This is Roger Bannister breaking the 4 minute mile barrier for the first time in history in 1954. It’s one of the most famous sports photographs in history. This was a remarkable achievement because so many people were convinced it was impossible.
Many people have pointed out that once Bannister accomplished this, dozens of other men also ran sub-4 minute miles within 2 years. That’s an important lesson from the story, but not the only one.
What few people understand is the creative way that Bannister made sure he could run fast enough to break the record. Bannister was in medical school at the time, and did not do a lot of serious training before this event. Let’s look at another picture from that same day, 2 laps earlier in the race:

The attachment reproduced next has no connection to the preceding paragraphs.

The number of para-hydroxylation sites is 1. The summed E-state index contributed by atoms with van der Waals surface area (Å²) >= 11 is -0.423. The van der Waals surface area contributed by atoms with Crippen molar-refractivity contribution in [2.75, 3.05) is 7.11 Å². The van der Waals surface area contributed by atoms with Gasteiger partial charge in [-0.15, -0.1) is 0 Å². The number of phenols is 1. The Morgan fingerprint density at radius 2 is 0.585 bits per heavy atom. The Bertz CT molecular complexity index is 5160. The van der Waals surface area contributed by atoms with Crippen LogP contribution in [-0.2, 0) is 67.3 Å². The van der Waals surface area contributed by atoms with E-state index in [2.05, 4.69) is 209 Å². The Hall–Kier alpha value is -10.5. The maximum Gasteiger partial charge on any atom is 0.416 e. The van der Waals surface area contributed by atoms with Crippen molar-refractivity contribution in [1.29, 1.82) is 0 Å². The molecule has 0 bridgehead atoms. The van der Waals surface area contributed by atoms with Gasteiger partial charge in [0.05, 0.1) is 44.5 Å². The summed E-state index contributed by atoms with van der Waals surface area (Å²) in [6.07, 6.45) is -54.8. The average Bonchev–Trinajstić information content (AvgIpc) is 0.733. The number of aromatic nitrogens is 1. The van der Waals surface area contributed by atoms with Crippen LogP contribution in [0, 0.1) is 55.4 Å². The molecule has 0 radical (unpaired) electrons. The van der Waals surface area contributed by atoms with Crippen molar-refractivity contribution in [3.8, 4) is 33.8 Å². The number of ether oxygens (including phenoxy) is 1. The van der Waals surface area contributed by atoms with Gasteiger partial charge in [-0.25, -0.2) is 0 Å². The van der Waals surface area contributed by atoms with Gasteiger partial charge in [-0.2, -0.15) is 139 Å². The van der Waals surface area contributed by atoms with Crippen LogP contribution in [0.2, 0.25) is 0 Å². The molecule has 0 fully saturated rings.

Who is #42 and what is he doing? Bannister enlisted the help of three friends to act as pacesetters for him in the first three laps. These men ran at a quarter mile pace of just less than 1 minute, just ahead of him. Bannister only had to run with them to keep up the correct speed to break the record.
No one disputes Bannister’s accomplishment. He ran the mile in 3:59. Hardly anyone remembers the names of his pacesetters. They didn’t get any glory that day, but Bannister could not have broken the record without their help.
The secret to breakthroughs is that you need to enlist some pacesetters. Get smart, capable people around you. Think together and work together. Let others be your pacesetters and hold you accountable for progress.